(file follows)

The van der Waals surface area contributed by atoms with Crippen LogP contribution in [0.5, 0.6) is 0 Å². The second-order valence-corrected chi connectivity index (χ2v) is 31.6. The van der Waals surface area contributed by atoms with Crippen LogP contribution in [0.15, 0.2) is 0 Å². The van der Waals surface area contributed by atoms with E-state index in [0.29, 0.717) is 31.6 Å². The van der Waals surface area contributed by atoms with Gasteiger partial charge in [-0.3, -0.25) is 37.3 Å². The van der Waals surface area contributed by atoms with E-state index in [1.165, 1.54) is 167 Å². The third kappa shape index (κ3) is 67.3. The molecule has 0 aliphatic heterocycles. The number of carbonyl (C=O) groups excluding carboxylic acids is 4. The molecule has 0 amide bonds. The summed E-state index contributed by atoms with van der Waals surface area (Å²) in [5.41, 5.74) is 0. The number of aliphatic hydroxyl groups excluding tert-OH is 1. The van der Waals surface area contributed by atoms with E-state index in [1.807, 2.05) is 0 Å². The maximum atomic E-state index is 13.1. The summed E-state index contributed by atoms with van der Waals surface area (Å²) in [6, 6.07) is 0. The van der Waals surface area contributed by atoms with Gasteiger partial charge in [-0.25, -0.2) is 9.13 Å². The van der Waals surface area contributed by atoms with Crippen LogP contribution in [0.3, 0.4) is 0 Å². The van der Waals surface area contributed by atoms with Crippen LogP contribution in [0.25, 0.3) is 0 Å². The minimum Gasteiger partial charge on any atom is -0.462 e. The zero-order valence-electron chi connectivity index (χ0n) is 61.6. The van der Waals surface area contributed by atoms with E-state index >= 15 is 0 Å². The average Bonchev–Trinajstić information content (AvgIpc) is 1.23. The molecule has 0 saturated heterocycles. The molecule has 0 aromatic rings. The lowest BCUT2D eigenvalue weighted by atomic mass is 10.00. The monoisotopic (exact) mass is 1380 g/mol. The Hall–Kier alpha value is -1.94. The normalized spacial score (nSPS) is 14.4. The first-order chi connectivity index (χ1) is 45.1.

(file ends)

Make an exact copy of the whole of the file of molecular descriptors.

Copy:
The van der Waals surface area contributed by atoms with Crippen LogP contribution in [0.5, 0.6) is 0 Å². The second-order valence-corrected chi connectivity index (χ2v) is 31.6. The van der Waals surface area contributed by atoms with Crippen LogP contribution in [0.15, 0.2) is 0 Å². The van der Waals surface area contributed by atoms with E-state index in [0.29, 0.717) is 31.6 Å². The van der Waals surface area contributed by atoms with Gasteiger partial charge in [-0.3, -0.25) is 37.3 Å². The van der Waals surface area contributed by atoms with E-state index in [1.165, 1.54) is 167 Å². The third kappa shape index (κ3) is 67.3. The molecule has 0 aliphatic heterocycles. The number of carbonyl (C=O) groups excluding carboxylic acids is 4. The molecule has 0 amide bonds. The summed E-state index contributed by atoms with van der Waals surface area (Å²) in [5.41, 5.74) is 0. The number of aliphatic hydroxyl groups excluding tert-OH is 1. The van der Waals surface area contributed by atoms with E-state index in [1.807, 2.05) is 0 Å². The maximum atomic E-state index is 13.1. The summed E-state index contributed by atoms with van der Waals surface area (Å²) in [6, 6.07) is 0. The van der Waals surface area contributed by atoms with Gasteiger partial charge in [-0.25, -0.2) is 9.13 Å². The van der Waals surface area contributed by atoms with Crippen LogP contribution in [0.3, 0.4) is 0 Å². The van der Waals surface area contributed by atoms with Crippen LogP contribution in [0.25, 0.3) is 0 Å². The minimum Gasteiger partial charge on any atom is -0.462 e. The zero-order valence-electron chi connectivity index (χ0n) is 61.6. The van der Waals surface area contributed by atoms with E-state index >= 15 is 0 Å². The average Bonchev–Trinajstić information content (AvgIpc) is 1.23. The molecule has 0 saturated heterocycles. The molecule has 0 aromatic rings. The lowest BCUT2D eigenvalue weighted by atomic mass is 10.00. The monoisotopic (exact) mass is 1380 g/mol. The Hall–Kier alpha value is -1.94. The normalized spacial score (nSPS) is 14.4. The first-order chi connectivity index (χ1) is 45.1.